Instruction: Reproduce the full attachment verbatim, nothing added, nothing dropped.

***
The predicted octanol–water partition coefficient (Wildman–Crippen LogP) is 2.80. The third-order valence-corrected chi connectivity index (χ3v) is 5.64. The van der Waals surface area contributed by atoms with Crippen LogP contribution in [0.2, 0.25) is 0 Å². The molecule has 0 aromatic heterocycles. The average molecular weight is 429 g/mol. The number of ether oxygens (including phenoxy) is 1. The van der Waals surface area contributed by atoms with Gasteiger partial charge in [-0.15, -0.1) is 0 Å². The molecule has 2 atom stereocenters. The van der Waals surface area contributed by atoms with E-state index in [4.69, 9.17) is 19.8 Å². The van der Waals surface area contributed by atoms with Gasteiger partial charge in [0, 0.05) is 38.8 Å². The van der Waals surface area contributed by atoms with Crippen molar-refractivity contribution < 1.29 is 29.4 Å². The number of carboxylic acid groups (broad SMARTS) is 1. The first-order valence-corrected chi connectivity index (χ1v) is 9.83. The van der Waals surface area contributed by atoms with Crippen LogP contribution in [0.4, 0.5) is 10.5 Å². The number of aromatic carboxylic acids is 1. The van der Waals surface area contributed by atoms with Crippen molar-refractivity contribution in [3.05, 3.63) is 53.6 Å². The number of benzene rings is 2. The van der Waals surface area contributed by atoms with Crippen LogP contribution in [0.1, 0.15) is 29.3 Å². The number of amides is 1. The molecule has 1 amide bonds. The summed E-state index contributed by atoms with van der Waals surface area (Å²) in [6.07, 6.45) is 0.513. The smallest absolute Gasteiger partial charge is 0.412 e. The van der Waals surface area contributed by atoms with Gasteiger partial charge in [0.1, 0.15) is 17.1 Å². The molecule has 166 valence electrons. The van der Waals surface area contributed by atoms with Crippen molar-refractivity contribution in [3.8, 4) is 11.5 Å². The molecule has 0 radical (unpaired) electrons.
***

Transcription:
The predicted octanol–water partition coefficient (Wildman–Crippen LogP) is 2.80. The third-order valence-corrected chi connectivity index (χ3v) is 5.64. The van der Waals surface area contributed by atoms with Crippen LogP contribution in [0.2, 0.25) is 0 Å². The molecule has 0 aromatic heterocycles. The average molecular weight is 429 g/mol. The number of ether oxygens (including phenoxy) is 1. The van der Waals surface area contributed by atoms with Gasteiger partial charge in [-0.15, -0.1) is 0 Å². The molecule has 2 atom stereocenters. The van der Waals surface area contributed by atoms with E-state index in [4.69, 9.17) is 19.8 Å². The van der Waals surface area contributed by atoms with Gasteiger partial charge in [0, 0.05) is 38.8 Å². The van der Waals surface area contributed by atoms with Crippen molar-refractivity contribution < 1.29 is 29.4 Å². The number of carboxylic acid groups (broad SMARTS) is 1. The first-order valence-corrected chi connectivity index (χ1v) is 9.83. The van der Waals surface area contributed by atoms with Crippen LogP contribution in [0.4, 0.5) is 10.5 Å². The number of aromatic carboxylic acids is 1. The van der Waals surface area contributed by atoms with Crippen molar-refractivity contribution in [3.05, 3.63) is 53.6 Å². The number of benzene rings is 2. The van der Waals surface area contributed by atoms with Crippen LogP contribution in [0.1, 0.15) is 29.3 Å². The number of amides is 1. The molecule has 1 amide bonds. The summed E-state index contributed by atoms with van der Waals surface area (Å²) in [6.07, 6.45) is 0.513. The smallest absolute Gasteiger partial charge is 0.412 e. The van der Waals surface area contributed by atoms with Gasteiger partial charge in [0.1, 0.15) is 17.1 Å². The molecule has 166 valence electrons. The van der Waals surface area contributed by atoms with Crippen molar-refractivity contribution in [3.8, 4) is 11.5 Å². The molecule has 0 radical (unpaired) electrons.